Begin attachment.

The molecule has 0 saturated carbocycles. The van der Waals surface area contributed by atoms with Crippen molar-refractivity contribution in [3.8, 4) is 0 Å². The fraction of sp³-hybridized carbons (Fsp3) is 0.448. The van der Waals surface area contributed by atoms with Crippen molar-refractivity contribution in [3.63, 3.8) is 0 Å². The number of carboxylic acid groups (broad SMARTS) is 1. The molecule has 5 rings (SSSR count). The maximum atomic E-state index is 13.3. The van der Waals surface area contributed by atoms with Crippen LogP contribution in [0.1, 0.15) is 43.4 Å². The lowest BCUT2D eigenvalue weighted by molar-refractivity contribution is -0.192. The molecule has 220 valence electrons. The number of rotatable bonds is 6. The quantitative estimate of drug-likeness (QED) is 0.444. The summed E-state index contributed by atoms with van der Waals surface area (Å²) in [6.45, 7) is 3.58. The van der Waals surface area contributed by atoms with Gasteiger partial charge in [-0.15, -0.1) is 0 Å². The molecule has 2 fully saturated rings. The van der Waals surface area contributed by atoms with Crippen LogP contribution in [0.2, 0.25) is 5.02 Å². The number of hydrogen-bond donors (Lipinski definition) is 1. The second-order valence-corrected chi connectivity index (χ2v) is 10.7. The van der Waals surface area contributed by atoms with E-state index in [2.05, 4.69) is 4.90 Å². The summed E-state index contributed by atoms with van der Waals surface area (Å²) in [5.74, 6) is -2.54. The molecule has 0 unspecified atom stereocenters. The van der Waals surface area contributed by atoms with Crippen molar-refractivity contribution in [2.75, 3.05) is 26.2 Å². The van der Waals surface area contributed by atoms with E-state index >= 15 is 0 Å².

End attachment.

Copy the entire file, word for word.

The molecule has 0 saturated carbocycles. The van der Waals surface area contributed by atoms with Crippen molar-refractivity contribution in [3.8, 4) is 0 Å². The fraction of sp³-hybridized carbons (Fsp3) is 0.448. The van der Waals surface area contributed by atoms with Crippen molar-refractivity contribution in [3.63, 3.8) is 0 Å². The number of carboxylic acid groups (broad SMARTS) is 1. The molecule has 5 rings (SSSR count). The maximum atomic E-state index is 13.3. The van der Waals surface area contributed by atoms with Crippen LogP contribution in [0.1, 0.15) is 43.4 Å². The lowest BCUT2D eigenvalue weighted by molar-refractivity contribution is -0.192. The molecule has 220 valence electrons. The number of rotatable bonds is 6. The quantitative estimate of drug-likeness (QED) is 0.444. The summed E-state index contributed by atoms with van der Waals surface area (Å²) in [6.45, 7) is 3.58. The van der Waals surface area contributed by atoms with Gasteiger partial charge in [-0.15, -0.1) is 0 Å². The molecule has 2 fully saturated rings. The van der Waals surface area contributed by atoms with Crippen LogP contribution in [0.2, 0.25) is 5.02 Å². The number of hydrogen-bond donors (Lipinski definition) is 1. The second-order valence-corrected chi connectivity index (χ2v) is 10.7. The van der Waals surface area contributed by atoms with E-state index in [2.05, 4.69) is 4.90 Å². The summed E-state index contributed by atoms with van der Waals surface area (Å²) in [5.74, 6) is -2.54. The molecule has 0 unspecified atom stereocenters. The van der Waals surface area contributed by atoms with Crippen molar-refractivity contribution in [2.75, 3.05) is 26.2 Å². The van der Waals surface area contributed by atoms with E-state index >= 15 is 0 Å².